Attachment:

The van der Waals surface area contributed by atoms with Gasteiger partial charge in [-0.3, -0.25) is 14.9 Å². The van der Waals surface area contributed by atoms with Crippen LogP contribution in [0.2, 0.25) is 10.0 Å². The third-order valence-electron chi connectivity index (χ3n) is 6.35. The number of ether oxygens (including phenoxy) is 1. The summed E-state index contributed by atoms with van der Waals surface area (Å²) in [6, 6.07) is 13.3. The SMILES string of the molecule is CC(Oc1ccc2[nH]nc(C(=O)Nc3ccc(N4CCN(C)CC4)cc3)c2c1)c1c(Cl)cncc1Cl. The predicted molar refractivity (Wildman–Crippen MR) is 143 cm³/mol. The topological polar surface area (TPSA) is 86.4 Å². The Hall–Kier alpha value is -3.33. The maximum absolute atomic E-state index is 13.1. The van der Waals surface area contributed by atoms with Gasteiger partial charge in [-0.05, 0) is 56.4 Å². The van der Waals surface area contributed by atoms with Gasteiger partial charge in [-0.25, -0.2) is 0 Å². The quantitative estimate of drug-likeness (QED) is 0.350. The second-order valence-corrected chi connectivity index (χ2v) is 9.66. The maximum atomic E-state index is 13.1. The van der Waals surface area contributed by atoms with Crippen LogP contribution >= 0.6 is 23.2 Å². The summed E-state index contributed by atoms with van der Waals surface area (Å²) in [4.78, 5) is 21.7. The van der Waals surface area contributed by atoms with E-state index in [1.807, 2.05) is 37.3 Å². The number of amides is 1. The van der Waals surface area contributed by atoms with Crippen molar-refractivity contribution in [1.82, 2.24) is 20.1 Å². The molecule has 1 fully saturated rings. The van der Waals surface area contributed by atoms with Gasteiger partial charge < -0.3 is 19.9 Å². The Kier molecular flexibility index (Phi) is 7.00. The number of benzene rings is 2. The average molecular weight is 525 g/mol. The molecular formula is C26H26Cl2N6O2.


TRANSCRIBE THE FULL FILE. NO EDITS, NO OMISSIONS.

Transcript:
The van der Waals surface area contributed by atoms with Gasteiger partial charge in [-0.3, -0.25) is 14.9 Å². The van der Waals surface area contributed by atoms with Crippen LogP contribution in [0.2, 0.25) is 10.0 Å². The third-order valence-electron chi connectivity index (χ3n) is 6.35. The number of ether oxygens (including phenoxy) is 1. The summed E-state index contributed by atoms with van der Waals surface area (Å²) in [6, 6.07) is 13.3. The SMILES string of the molecule is CC(Oc1ccc2[nH]nc(C(=O)Nc3ccc(N4CCN(C)CC4)cc3)c2c1)c1c(Cl)cncc1Cl. The predicted molar refractivity (Wildman–Crippen MR) is 143 cm³/mol. The topological polar surface area (TPSA) is 86.4 Å². The Hall–Kier alpha value is -3.33. The maximum absolute atomic E-state index is 13.1. The van der Waals surface area contributed by atoms with Gasteiger partial charge in [-0.05, 0) is 56.4 Å². The van der Waals surface area contributed by atoms with Gasteiger partial charge in [-0.25, -0.2) is 0 Å². The quantitative estimate of drug-likeness (QED) is 0.350. The second-order valence-corrected chi connectivity index (χ2v) is 9.66. The maximum atomic E-state index is 13.1. The van der Waals surface area contributed by atoms with Crippen LogP contribution >= 0.6 is 23.2 Å². The summed E-state index contributed by atoms with van der Waals surface area (Å²) in [4.78, 5) is 21.7. The van der Waals surface area contributed by atoms with E-state index in [1.807, 2.05) is 37.3 Å². The number of amides is 1. The van der Waals surface area contributed by atoms with Crippen molar-refractivity contribution in [1.82, 2.24) is 20.1 Å². The molecule has 1 fully saturated rings. The van der Waals surface area contributed by atoms with Gasteiger partial charge < -0.3 is 19.9 Å². The Kier molecular flexibility index (Phi) is 7.00. The number of benzene rings is 2. The average molecular weight is 525 g/mol. The molecular formula is C26H26Cl2N6O2.